We conclude that in the parameter regime considered here, the progenitors of sdBs do not evolve with a strong enhanced mass loss on the RGB. To form an sdB by tidally-enhanced wind mass-loss, the enhancement of the wind needs to be small, so essentially no eccentricity pumping occurs. Furthermore, if there is a significant enhanced wind mass-loss, the sdB progenitor will lose its hydrogen envelope in a stellar wind, and will not undergo RLOF during its later evolution.

6. Phase-dependent RLOF

When there is no strong enhanced wind mass loss during the RGB, the sdB progenitor will eventually fill its Roche-lobe and start RLOF. If this mass loss happens on a slightly eccentric orbit, the mass-loss rate will not be constant over the orbit, and the mass loss can have an eccentricity-pumping effect. The strength of the eccentricity pumping will depend on the mass-loss rate, and the fraction that is accreted by the companion, in the same way as in the tidally-enhanced-mass-loss mechanism.

6.1. Model and input parameters

In this section we will describe behaviour of the mass lost from the donor star in our study of phase-dependent RLOF. This mass can be accreted by the companion star, or is lost from the system to infinity. To describe the mass lost from the system to infinity, the method of Tauris & van den Heuvel (2006) is used. A detailed description of that mechanism is given in Appendix A.2. The total mass loss from the system is subdivided in three fractions: from around the donor star (α), which carries the angular momentum of the donor; mass transferred to the vicinity of the companion through the inner Lagrange point, and lost from around the companion as a fast wind (β). This lost mass carries the angular momentum of the companion star; And through the outer Lagrange point (δ) which is modelled as a CB toroid with radius 1.25 times the binary separation (Rtoroid = γ2a, γ = 1.12, based on Pennington 1985). The actual fraction of the mass loss accreted by the companion is defined by the aforementioned fractions as: ϵ = 1−αβδ.

The default system has an initial period of 700 days, initial eccentricity of 0.3, an sdB progenitor mass of 1.2 M and a companion mass of 1.0 M. The companion star will be on the MS during the relevant part of the evolution, thus the radiative dissipation mechanism for the tidal energy is assumed. The sdB progenitor will be on the RGB when the tidal forces are strongest, and the dissipation mechanism is that of a convective star. Dissipation becomes radiative when the envelope is completely lost. A maximum value for the RLOF mass-loss rate is set at 10-2 M yr-1, the mass-loss fractions are α = β = 0.35, δ = 0.30 and the location of the outer Lagrange point is RL2 = 1.25 a, thus γ = 1.12. The accretion fraction onto the companion star is zero in this default model. These parameters are summarised in Table 2. Only the parameters mentioned in the text are changed.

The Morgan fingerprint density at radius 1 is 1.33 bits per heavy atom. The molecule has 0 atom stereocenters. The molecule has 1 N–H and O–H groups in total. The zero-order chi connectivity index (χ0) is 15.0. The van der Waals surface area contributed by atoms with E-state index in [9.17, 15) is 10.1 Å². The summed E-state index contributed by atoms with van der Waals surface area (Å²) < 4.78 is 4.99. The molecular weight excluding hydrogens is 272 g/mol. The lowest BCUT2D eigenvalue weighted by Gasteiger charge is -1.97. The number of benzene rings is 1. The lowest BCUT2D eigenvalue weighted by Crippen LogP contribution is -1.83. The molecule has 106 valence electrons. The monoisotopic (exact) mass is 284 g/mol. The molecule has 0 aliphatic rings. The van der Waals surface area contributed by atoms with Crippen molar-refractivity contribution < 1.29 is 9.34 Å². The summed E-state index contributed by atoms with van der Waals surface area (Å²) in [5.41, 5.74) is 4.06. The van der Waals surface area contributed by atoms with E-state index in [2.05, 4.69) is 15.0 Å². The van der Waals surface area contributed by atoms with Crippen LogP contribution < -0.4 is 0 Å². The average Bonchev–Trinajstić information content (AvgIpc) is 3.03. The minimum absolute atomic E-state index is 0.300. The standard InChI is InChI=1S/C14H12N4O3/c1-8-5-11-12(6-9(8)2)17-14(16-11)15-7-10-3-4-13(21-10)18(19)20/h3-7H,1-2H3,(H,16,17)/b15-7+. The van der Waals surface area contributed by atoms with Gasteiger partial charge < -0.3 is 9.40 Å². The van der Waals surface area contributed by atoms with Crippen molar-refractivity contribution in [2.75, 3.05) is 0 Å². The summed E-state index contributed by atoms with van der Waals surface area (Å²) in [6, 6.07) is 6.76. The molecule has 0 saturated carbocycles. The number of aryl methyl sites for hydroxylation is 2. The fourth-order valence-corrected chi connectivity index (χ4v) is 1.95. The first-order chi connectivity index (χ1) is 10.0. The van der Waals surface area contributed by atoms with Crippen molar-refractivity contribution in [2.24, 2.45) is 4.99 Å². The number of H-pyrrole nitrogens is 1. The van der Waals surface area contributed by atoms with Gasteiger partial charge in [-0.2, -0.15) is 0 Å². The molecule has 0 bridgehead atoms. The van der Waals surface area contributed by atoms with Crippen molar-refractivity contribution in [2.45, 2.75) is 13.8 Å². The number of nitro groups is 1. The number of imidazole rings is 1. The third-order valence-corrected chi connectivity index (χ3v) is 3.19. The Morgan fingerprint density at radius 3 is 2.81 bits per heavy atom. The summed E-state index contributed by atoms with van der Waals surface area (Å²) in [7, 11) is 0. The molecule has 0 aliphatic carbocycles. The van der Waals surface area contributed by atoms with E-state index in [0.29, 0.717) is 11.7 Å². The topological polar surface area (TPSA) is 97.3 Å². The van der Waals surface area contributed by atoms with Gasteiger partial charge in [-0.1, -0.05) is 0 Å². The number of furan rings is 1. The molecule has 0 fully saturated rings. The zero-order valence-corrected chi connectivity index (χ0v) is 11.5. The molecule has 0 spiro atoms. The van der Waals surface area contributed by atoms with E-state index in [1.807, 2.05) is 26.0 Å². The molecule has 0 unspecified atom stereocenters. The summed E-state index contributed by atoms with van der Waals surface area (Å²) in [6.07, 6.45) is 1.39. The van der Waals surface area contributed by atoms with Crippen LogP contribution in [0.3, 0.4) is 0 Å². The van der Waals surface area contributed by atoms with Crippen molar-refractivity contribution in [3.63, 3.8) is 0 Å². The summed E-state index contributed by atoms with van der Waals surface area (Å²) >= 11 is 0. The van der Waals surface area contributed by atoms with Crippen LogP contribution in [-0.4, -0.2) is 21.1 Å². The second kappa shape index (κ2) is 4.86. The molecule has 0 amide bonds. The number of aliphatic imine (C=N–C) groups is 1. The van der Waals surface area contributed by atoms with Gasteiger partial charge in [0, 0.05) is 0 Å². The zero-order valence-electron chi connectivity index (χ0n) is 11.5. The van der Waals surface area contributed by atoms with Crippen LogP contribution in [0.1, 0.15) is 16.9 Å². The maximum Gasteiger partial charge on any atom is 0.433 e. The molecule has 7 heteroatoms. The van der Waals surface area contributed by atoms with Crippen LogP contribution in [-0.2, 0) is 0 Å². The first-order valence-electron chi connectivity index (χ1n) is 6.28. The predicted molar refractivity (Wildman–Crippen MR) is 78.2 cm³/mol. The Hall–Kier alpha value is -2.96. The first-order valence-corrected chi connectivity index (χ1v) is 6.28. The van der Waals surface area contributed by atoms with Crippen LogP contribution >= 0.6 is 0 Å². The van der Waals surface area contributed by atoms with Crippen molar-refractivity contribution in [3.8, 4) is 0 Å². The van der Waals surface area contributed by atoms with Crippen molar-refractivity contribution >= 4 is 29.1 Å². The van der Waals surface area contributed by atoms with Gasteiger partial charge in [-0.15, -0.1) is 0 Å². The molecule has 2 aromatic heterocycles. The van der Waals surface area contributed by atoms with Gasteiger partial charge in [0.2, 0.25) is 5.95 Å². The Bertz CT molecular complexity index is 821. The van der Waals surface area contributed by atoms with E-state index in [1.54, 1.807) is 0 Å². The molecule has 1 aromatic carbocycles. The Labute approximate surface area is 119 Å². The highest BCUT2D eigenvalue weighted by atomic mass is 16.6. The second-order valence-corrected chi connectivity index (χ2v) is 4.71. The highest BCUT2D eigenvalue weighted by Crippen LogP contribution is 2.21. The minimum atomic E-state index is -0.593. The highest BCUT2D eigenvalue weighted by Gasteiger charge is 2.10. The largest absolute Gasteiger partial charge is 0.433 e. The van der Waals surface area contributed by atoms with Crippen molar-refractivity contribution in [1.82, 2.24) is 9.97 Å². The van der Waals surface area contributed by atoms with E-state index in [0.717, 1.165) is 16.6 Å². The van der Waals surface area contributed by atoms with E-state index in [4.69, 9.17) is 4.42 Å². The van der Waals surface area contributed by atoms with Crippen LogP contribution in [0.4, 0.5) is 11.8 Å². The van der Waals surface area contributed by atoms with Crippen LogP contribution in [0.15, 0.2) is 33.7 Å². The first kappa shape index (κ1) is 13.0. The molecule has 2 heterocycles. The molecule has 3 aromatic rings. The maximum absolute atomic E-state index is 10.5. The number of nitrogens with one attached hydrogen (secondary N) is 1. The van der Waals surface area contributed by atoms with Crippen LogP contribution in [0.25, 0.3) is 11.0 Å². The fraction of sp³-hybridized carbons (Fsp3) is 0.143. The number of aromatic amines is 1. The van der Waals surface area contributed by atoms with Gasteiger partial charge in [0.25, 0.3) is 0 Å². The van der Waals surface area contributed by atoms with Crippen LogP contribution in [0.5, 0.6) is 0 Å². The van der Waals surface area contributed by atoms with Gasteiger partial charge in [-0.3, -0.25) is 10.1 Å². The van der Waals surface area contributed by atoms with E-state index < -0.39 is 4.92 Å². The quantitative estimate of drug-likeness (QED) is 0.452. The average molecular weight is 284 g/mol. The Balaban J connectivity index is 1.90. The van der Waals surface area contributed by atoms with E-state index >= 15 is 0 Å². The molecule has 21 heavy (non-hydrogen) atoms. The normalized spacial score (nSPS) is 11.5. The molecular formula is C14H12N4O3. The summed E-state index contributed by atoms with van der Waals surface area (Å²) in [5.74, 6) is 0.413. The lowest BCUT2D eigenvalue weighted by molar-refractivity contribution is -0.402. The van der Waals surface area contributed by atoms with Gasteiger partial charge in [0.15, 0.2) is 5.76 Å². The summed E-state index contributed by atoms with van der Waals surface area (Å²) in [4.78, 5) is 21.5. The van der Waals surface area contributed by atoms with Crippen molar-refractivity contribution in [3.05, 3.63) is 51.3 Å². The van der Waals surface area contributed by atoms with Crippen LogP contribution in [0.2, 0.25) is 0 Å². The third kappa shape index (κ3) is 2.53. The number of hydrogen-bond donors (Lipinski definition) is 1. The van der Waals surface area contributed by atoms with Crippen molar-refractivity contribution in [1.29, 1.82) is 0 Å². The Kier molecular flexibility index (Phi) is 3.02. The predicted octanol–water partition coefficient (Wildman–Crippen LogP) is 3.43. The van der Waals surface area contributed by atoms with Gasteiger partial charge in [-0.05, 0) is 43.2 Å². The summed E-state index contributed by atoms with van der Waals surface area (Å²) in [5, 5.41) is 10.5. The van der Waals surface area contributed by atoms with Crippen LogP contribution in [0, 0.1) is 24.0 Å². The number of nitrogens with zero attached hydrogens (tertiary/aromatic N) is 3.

As it is not known when exactly a common envelope would start to form we assume that RLOF is stable in our models. To this end, we have capped the mass-loss rate during RLOF at 10-2 M yr-1 and applied an adhoc upper limit on the Roche-lobe overfilling of max(R/RL) = 1.25, meaning that models in which the donor star radius exceeds 1.25 ·RL are discarded. The latter limit is also imposed as our physical model breaks down at high Roche-lobe overfilling. It is still possible that in these circumstances a CE would form during RLOF. However, Nelemans et al. (2000) argues that if a CE would form during unstable RLOF in systems with a long orbital period, the CE would co-rotate with the binary, and there would be no friction between the binary and the CE, and consequently no spiral-in phase. Furthermore, based on BPS studies, Clausen et al. (2012) finds that the existence of long-period sdB systems with MS components indicates that RLOF at the tip of the RGB is stable or, otherwise, that a CE phase without spiral-in does exist.

Table 2

Standard parameters of the binary models.

6.2. Parameter study

6.2.1. Eccentricity evolution

The evolution of the default model is plotted in Fig. 4. There are three events indicated on the figure, a: ėml>ėtidal, b: ėml<ėtidal and c: log (ėtidal) < − 15. Where ėml is the eccentricity pumping of the mass loss in phase-dependent RLOF and ėtidal is the circularisation due to stellar tides. These events indicate two phases in the period-eccentricity evolution of the binary. The time scale between these phases differs on the figure, and within one phase the time scale is linear. Underneath the figure the duration of each phase is given.

  • Phase a–b:

    the sdB progenitor is closeto completely filling its Roche-lobe(R/RL = 0.97), and the mass loss rate reached 10-3.7 M yr-1, at which point the eccentricity-pumping forces are more effective than the tidal forces. Due to the increasing mass-loss rate, the eccentricity pumping stays stronger than the tidal forces, even though the latter increase due to further Roche-lobe overfilling (maxR/RL = 1.09). The eccentricity starts increasing, and reaches a value of 0.061 by the end of this phase, an increase by a factor 60 compared to the assumed minimum eccentricity. During the mass-loss phase the period increases as well, from 847 to 945 days. When the star starts shrinking again, the mass-loss rate decreases as well as the Roche-lobe-filling factor, until event “b”, when the tidal forces again become higher than the eccentricity pumping ( = 10-5.1 M yr-1, R/RL = 0.85). This phase of strong mass loss only takes 415 years.

  • Phase b–c: